In other updates from Baker’s news conference:
- Baker reported on the status of the distribution of personal protective equipment, saying the state had distributed more than 6.8 million pieces of gear to health facilities and front-line workers.
- Marylou Sudders, the state’s health and human services secretary, said the state was increasing the amount of data it has been releasing to the public on the progress of the pandemic. In addition to “refining” the daily dashboard the state releases, she said, the state will release the underlying data files that the dashboard is based on.
- Baker said he wasn’t worried about the nice weather Wednesday and the forecast for the weekend, which calls for a sunny spring Sunday, saying he believed people wouldn’t be tempted to relax social distancing measures. “People around here have been really good for the most part about understanding and appreciating why distancing is so important,” he said. He said he believed that people’s compliance with social distancing had “a lot to do” with the state not seeing a sharp spike in coronavirus cases but instead seeing a more gradual rise.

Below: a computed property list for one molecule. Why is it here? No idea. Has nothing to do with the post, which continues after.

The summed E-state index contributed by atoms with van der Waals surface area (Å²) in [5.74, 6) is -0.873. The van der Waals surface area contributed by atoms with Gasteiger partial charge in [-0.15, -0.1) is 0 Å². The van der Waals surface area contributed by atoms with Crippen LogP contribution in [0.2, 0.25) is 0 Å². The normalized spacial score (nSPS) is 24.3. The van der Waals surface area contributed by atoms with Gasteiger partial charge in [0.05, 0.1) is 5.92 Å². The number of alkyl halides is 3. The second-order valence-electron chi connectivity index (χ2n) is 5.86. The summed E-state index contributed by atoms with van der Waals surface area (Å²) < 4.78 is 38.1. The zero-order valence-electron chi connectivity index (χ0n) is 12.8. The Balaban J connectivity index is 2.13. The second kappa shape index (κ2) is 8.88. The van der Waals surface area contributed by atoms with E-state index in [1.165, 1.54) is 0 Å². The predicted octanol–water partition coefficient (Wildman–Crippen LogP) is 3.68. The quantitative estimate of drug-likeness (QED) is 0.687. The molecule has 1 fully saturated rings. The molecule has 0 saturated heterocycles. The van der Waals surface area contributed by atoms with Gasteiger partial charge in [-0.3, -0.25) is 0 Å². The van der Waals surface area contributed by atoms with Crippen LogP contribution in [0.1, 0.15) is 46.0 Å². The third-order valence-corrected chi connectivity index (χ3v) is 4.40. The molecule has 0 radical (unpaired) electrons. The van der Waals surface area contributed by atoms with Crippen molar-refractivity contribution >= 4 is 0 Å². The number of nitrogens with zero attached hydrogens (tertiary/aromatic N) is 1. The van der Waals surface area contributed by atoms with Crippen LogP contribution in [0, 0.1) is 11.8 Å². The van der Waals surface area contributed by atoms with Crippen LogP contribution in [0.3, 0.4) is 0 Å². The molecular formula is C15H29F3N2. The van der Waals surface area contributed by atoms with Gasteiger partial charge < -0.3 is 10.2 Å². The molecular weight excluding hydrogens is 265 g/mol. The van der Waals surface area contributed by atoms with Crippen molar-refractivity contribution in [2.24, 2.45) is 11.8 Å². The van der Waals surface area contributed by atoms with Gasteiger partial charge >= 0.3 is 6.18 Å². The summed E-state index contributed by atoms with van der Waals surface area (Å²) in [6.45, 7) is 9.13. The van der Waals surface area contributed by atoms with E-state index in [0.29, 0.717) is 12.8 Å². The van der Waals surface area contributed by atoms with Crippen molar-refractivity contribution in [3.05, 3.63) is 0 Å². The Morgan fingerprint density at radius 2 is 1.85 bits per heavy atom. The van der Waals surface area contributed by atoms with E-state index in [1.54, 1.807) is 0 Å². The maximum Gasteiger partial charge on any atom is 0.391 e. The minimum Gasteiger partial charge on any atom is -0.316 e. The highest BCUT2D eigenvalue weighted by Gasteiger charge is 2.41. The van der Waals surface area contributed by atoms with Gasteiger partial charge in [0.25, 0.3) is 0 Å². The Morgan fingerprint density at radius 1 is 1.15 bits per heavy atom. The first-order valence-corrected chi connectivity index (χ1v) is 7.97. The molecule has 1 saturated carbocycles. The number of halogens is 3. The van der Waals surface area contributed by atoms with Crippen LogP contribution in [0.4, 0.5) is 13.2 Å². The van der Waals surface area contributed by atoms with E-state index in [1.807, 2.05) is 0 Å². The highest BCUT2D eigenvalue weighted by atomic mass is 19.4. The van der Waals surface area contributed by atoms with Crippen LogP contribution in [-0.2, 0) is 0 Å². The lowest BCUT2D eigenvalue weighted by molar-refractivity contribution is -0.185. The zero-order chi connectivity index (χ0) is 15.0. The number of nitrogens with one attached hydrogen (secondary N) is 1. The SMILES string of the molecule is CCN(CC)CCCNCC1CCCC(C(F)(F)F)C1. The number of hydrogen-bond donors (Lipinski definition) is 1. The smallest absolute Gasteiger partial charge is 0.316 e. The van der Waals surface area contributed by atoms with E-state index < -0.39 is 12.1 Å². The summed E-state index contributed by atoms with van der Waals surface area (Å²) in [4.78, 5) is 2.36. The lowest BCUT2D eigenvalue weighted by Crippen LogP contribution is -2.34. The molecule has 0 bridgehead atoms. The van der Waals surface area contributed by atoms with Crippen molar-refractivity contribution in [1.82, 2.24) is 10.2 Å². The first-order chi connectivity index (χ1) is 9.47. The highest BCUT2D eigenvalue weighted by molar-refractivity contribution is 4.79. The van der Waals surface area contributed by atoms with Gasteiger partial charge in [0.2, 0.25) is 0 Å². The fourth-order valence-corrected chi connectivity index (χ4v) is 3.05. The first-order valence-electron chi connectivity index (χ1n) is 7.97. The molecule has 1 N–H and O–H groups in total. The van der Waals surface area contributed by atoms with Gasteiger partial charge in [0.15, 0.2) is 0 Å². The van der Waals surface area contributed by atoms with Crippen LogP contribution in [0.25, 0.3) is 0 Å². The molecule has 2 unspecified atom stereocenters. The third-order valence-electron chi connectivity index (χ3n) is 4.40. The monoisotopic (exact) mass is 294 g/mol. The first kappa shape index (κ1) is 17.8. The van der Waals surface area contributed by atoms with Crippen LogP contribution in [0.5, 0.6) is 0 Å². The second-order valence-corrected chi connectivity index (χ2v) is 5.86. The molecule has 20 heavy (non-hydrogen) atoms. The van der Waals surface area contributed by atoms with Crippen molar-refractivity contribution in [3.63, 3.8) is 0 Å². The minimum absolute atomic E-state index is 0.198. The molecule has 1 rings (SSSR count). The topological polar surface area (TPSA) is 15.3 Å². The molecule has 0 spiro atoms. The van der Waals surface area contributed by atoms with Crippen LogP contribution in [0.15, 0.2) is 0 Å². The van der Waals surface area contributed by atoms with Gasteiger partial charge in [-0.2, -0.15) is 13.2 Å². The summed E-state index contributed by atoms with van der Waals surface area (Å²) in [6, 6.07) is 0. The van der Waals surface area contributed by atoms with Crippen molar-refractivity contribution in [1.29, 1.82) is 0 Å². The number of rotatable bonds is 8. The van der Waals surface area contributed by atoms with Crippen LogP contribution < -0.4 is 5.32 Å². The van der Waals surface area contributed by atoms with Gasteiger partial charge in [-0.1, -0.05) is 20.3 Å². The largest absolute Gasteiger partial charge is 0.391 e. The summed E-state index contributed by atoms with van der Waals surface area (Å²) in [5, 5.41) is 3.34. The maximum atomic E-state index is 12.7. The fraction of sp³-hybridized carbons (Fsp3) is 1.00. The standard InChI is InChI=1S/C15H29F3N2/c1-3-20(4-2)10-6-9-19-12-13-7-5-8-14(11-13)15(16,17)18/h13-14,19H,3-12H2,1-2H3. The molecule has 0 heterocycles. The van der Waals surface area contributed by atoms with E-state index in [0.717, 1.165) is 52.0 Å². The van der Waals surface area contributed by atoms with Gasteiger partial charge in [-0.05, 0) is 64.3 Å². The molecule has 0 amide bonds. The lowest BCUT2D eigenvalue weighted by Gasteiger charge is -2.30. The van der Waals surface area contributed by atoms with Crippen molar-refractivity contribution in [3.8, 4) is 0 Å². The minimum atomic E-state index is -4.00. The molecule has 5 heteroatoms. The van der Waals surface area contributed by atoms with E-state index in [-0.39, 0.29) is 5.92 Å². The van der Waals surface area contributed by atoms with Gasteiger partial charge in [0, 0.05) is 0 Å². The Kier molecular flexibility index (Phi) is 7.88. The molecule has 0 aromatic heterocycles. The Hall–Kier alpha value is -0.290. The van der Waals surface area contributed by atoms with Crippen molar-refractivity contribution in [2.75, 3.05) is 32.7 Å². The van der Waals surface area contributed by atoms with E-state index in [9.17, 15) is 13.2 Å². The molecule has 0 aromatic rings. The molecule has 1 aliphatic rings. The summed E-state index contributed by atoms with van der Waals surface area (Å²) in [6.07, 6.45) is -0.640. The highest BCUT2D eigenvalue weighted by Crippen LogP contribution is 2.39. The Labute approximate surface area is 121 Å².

At his news conference, Walsh said he wanted to send a special message to runners and cyclists that they should wear masks.
“Even though you’re exercising, you need to be wearing a face covering when you’re exercising,” he said.“This is not considerate to the people around you, and I understand why it’s making people angry. It’s sending the message that you’re not necessarily concerned about them and the community,” he said. “This is a precaution we all have to take to protect each other.”
Walsh said 333 Bostonians had died from the virus as of Tuesday and asked residents to keep the victims’ families “in your thoughts and prayers.”